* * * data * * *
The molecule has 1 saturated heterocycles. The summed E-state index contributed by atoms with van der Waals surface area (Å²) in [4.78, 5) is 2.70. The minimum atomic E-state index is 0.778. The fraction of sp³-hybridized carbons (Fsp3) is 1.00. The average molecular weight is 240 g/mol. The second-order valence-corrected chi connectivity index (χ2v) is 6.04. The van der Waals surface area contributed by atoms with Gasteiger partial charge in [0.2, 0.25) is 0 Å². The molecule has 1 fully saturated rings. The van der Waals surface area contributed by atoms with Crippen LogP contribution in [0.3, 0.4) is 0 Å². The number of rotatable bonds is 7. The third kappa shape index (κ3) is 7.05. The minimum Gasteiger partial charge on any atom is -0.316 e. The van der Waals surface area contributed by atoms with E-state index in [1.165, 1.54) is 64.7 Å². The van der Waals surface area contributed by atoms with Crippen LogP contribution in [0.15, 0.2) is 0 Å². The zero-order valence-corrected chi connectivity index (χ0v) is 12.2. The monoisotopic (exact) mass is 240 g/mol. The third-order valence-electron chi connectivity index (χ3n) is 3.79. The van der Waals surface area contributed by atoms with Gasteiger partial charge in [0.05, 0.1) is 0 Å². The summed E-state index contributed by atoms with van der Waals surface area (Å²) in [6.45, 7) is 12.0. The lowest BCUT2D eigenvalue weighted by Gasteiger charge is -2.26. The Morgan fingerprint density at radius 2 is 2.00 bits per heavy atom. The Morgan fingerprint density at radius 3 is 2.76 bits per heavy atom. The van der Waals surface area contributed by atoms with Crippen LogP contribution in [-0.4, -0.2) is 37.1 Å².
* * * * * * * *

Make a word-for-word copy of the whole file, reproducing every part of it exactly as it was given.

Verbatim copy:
The molecule has 1 saturated heterocycles. The summed E-state index contributed by atoms with van der Waals surface area (Å²) in [4.78, 5) is 2.70. The minimum atomic E-state index is 0.778. The fraction of sp³-hybridized carbons (Fsp3) is 1.00. The average molecular weight is 240 g/mol. The second-order valence-corrected chi connectivity index (χ2v) is 6.04. The van der Waals surface area contributed by atoms with Gasteiger partial charge in [0.2, 0.25) is 0 Å². The molecule has 1 fully saturated rings. The van der Waals surface area contributed by atoms with Crippen LogP contribution in [0.3, 0.4) is 0 Å². The number of rotatable bonds is 7. The third kappa shape index (κ3) is 7.05. The minimum Gasteiger partial charge on any atom is -0.316 e. The van der Waals surface area contributed by atoms with E-state index in [1.165, 1.54) is 64.7 Å². The van der Waals surface area contributed by atoms with Crippen LogP contribution in [0.15, 0.2) is 0 Å². The zero-order valence-corrected chi connectivity index (χ0v) is 12.2. The monoisotopic (exact) mass is 240 g/mol. The third-order valence-electron chi connectivity index (χ3n) is 3.79. The van der Waals surface area contributed by atoms with Gasteiger partial charge in [0.05, 0.1) is 0 Å². The summed E-state index contributed by atoms with van der Waals surface area (Å²) in [6.45, 7) is 12.0. The lowest BCUT2D eigenvalue weighted by Gasteiger charge is -2.26. The Morgan fingerprint density at radius 2 is 2.00 bits per heavy atom. The Morgan fingerprint density at radius 3 is 2.76 bits per heavy atom. The van der Waals surface area contributed by atoms with Crippen LogP contribution in [-0.4, -0.2) is 37.1 Å².